When Light Morning was an active community, those wanting to visit or intern here sometimes asked about our core values. In response, we posted three articles to an earlier version of this website: Living Close to the Earth; A New Kind of Family; and A Transformational Journey.
How do we learn to live close to the Earth? Paying attention to the needs of our body and stretching toward higher octaves of health is a good place to start. Living close to nature and working close to home is another approach. This necessitates making a slow transition from a cash-intensive to a more labor-intensive economy.
While improving our physical health and meeting our outward needs more directly are helpful, being close to someone also implies emotional intimacy. According to the dictionary, an intimate relationship is “a warm friendship developing through long association.” Might it be possible to nurture such a friendship with the planet we call home?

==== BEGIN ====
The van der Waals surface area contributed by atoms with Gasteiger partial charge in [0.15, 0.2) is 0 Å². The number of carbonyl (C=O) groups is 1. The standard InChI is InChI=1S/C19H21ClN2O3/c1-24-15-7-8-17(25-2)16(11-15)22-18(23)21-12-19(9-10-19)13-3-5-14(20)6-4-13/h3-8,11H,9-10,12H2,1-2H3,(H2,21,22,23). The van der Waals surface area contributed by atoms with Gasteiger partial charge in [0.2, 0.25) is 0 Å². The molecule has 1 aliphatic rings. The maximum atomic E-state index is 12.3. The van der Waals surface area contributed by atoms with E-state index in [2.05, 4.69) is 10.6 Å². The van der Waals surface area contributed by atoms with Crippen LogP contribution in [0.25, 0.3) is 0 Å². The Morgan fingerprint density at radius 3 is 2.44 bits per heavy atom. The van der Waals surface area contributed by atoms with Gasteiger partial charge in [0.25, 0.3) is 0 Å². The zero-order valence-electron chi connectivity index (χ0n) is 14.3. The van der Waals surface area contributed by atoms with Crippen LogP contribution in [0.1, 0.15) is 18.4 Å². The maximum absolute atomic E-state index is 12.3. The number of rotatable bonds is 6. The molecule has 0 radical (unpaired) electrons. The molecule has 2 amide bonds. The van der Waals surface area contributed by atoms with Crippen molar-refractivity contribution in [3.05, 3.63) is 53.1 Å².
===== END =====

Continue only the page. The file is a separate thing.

Stretching Toward Radiant Heal
We demonstrate care and affection for our body by stretching toward higher octaves of health. If we’re in poor health, we strive to get better. If we’re blessed with what passes for good health, we aim for radiant health.
Can you recall a time when you were really sick? How hard it was to remember, lying in bed, what good health felt like? How far away it seemed? There’s a comparable vast distance between normal health and radiant health.
Perhaps the greatest obstacle to optimal wellness is that we have so few models for it and have experienced it so rarely ourselves. It’s hard to stretch toward something if we don’t even know it exists.
In a recent dream, Darrell Green — a Hall of Fame cornerback for the Washington Redskins — was talking about the field of work he was planning to enter after his retirement from professional football. “It’s a field for which I am well-suited,” he said, “and the demand for it is growing exponentially.” He called it motivation training.